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On the Row at Home features the voices and experiences of loved ones across North Carolina who do time outside, alongside their family members on the inside.

The death penalty doesn’t exist in a vacuum. It does irreparable damage to families who must live with the threat that their child, parent, spouse, or sibling will be executed. These innocent people are the unintended casualties of a punishment that only increases the reach of violence and grief.

Many family members spend year after year in limbo, hoping for a successful appeal or a grant of clemency, dreading an execution date. Some travel long distances to visit, while others make do with letters and calls. Some lose touch. The result is more broken and traumatized families.

In some cases, an execution victimizes the same family twice — such as in the case of Elias Syriani, who was executed in 2005 despite the pleas of his adult children to spare his life. Elias murdered their mother, but years after her death, the adult children began to rebuild a relationship with their father and find healing. They spent his last hours with him before he was killed by lethal injection.

Note: Some families, concerned about endangering their loved one or unwittingly disrupting legal appeals, have asked to remain anonymous.



At age 19, Cerron Hooks was charged with murder. Two years later, he was sentenced to death. While he’s grown up on death row, his family has marked time on the outside.



His niece, Kayla, was two months old when Cerron was arrested; he calls her his timeline. In her teenage years, Kayla has struggled with severe depression and anxiety. On her 16th birthday, she received in the mail a drawing from her uncle. It said: May today’s tears water the seeds of tomorrow’s happiness. I am forever in your corner.

Even from death row, Kayla said, he has given me life. He’s helped me keep going.

Brenda was a teenager when she had Cerron. She said they grew up together: He was my baby, my son, my best friend. He’s now been on the row for half his life.

It’s been nearly twenty years since Brenda has truly seen her son. While she, Kayla, and their family friend Gale visit often, the prison’s visitation rooms separate the visitors from the loved ones with wire, bars, and a thick, scuffed glass that reflects glare from overhead lights. In order to see through the glass to her son, seated less than two feet away, Brenda must position her body to block the light, lining up her reflection with Cerron’s face, looking through her own face to see glimpses of his.

Cerron’s drawing on Professor Baumgartner’s book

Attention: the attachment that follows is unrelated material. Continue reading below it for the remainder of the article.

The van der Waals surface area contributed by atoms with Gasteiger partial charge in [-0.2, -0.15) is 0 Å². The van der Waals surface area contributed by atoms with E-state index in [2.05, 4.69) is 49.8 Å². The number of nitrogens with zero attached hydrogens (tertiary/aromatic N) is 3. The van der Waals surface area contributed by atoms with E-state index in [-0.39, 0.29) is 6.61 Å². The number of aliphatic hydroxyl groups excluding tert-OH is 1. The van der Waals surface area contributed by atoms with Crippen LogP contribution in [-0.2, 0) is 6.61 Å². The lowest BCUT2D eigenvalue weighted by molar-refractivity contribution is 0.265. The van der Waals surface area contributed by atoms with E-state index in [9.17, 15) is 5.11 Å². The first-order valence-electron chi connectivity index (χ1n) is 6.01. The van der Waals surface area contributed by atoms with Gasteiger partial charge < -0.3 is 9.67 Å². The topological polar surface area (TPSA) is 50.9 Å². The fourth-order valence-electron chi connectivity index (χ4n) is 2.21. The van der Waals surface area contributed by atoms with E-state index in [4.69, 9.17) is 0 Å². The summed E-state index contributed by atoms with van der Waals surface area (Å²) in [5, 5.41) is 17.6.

Shortly after her son was sentenced, Brenda got a tattoo over her heart: First Born, it reads. The ink, now nearly twenty years old, has begun to blur and fade.

Cerron’s drawing of America on the execution table is the cover image on Professor Frank Baumgartner’s book Deadly Justice: A Statistical Portrait of the Death Penalty. Cerron began drawing in high school. His art is his voice, Kayla says. You can’t look at his drawings and not see a human being behind them.



You can’t go back to your old life and you can’t go forward. 

Have you ever felt guilty about eating an M&M? About sitting outside? Watching the sun set, a bird fly, a flower bloom? 

What else can they do to us? They’ve destroyed us; they’ve destroyed him.

This is a hell on earth.



Tawana’s son, Quintel Augustine, has been on death row since 2002. She has boxes full of the letters and cards he’s sent her over the last sixteen years. Mother’s Day cards, letters after his grandmother passed, birthday cards, notes to pass on to his nieces and nephews. Letters of loss and longing and hope. They write to keep each other going forward, putting one foot in front of the other, while living under the threat of death.

You are in here, she tells him often, but you are not a part of this. This is not you. You just have to learn how to adapt until it’s time for you to be set free.

Nobody has ever seen me cry or break, but my husband, she said. Because I’m trying to hold up for everybody else… I’m the strong person trying to holding up, but when I get by myself I break. You know, I’m up in the middle of the night ’cause I’m crying, I’m missing him. I want to talk to him. I want to hold him. I want to touch him.

So, those are the things we go through with our loved ones being on death row.

It’s heartbreaking. He missed out on a lot of family things. Sometimes we don’t want to do nothing because he wasn’t here. It was times that we had family functions and I said, This is Quintel’s seat. Nobody sit there. When I go to church, I take his picture and I say This seat is taken. He’s sitting right here by me.